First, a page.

High sensitivity of 454 pyrosequencing for detection of rare species in aquatic communities

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Methods in Ecology and Evolution





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Concerns regarding the rapid loss of endemic biodiversity, and introduction and spread of non-indigenous species, have focused attention on the need and ability to detect species present in communities at low abundance. However, detection of rare species poses immense technical challenges, especially for morphologically cryptic species, microscopic taxa and those beneath the water surface in aquatic ecosystems. Next-generation sequencing technology provides a robust tool to assess biodiversity, especially for detection of rare species. Here, we assess the sensitivity of 454 pyrosequencing for detection of rare species using known indicator species spiked into existing complex plankton samples. In addition, we develop universal small subunit ribosomal DNA primers for amplification of a wide range of taxa for detailed description of biodiversity in complex communities. A universality test of newly designed primers for the hypervariable V4 region of the nuclear small subunit ribosomal DNA (V4-nSSU) using a plankton sample collected from Hamilton Harbor showed that 454 pyrosequencing based on this universal primer pair can recover a wide range of taxa, including animals, plants (algae), fungi, blue-green algae and protists. A sensitivity test showed that 454 pyrosequencing based on newly designed universal V4-nSSU primers was extremely sensitive for detection of very rare species. Pyrosequencing was able to recover spiked indicator species with biomass percentage as low as approximately 2 center dot 3x10-5% when 24 artificially assembled samples were tagged and sequenced in one PicoTiter plate (i.e. sequencing depth of an equivalent of 1/24 PicoTiter plate). In addition, spiked rare species were sometimes recovered as singletons (i.e. Operational Taxonomic Units represented by a single sequence), suggesting that at least some singletons are informative for recovering unique lineages in rare biospheres'. The method established here allows biologists to better investigate the composition of aquatic communities, especially for detection of rare taxa. Despite a small-scale pyrosequencing effort, we demonstrate the extreme sensitivity of pyrosequencing using rare species spiked into plankton samples. We propose that the method is a powerful tool for detection of rare native and/or alien species.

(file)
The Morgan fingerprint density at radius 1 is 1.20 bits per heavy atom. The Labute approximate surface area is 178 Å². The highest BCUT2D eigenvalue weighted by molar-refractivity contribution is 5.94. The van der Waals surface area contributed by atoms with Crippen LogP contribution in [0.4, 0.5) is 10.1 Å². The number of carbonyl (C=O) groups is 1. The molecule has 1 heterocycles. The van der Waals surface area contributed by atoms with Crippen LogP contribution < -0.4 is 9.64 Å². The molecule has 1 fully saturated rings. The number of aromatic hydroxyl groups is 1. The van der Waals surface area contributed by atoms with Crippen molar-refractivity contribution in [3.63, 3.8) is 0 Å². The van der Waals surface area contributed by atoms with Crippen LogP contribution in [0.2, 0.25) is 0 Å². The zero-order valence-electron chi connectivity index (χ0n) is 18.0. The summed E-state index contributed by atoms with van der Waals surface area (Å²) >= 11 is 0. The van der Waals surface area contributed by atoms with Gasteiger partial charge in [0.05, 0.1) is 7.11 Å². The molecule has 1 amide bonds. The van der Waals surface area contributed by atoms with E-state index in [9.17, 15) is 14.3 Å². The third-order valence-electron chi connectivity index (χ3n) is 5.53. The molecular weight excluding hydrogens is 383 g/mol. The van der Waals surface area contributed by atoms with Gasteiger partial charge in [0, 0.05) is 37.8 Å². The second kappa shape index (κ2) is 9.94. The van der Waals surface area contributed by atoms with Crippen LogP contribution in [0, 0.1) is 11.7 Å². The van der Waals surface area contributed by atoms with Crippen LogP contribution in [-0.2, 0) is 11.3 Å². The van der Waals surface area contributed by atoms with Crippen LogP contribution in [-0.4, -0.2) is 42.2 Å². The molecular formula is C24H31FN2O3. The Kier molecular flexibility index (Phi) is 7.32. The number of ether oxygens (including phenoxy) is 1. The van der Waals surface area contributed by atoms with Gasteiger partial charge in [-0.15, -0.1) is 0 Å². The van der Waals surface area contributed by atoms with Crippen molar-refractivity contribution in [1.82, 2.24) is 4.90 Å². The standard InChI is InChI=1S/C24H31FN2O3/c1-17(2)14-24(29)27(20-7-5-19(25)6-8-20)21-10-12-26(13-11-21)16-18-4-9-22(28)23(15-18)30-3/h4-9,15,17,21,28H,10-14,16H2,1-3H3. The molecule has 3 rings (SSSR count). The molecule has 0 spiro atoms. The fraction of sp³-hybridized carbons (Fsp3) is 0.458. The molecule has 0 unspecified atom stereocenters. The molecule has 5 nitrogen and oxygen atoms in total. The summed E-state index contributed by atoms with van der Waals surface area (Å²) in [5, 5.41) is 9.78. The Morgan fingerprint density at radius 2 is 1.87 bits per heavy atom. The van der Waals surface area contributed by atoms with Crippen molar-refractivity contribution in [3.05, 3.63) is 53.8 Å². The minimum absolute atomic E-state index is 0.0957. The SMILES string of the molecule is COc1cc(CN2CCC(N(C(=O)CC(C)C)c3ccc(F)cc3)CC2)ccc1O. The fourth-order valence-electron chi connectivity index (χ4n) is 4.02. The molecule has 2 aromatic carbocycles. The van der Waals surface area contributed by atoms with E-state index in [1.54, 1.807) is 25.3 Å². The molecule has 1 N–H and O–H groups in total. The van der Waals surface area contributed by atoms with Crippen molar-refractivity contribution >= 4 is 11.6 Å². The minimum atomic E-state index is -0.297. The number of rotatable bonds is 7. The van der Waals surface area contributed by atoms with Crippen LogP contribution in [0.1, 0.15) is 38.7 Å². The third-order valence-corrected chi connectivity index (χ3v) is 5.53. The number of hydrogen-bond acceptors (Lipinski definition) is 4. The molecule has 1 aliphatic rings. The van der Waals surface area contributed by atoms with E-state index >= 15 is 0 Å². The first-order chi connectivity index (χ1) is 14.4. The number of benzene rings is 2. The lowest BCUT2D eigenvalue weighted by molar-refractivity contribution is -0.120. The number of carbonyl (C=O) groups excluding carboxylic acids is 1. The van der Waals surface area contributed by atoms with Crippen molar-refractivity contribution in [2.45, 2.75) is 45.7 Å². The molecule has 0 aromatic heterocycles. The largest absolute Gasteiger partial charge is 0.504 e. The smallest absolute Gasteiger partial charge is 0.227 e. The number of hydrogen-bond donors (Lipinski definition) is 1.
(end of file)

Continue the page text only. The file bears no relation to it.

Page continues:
This is an accepted manuscript version of an article whose version of record was published in:Methods in Ecology and Evolution: http://dx.doi.org/10.1111/2041-210X.12037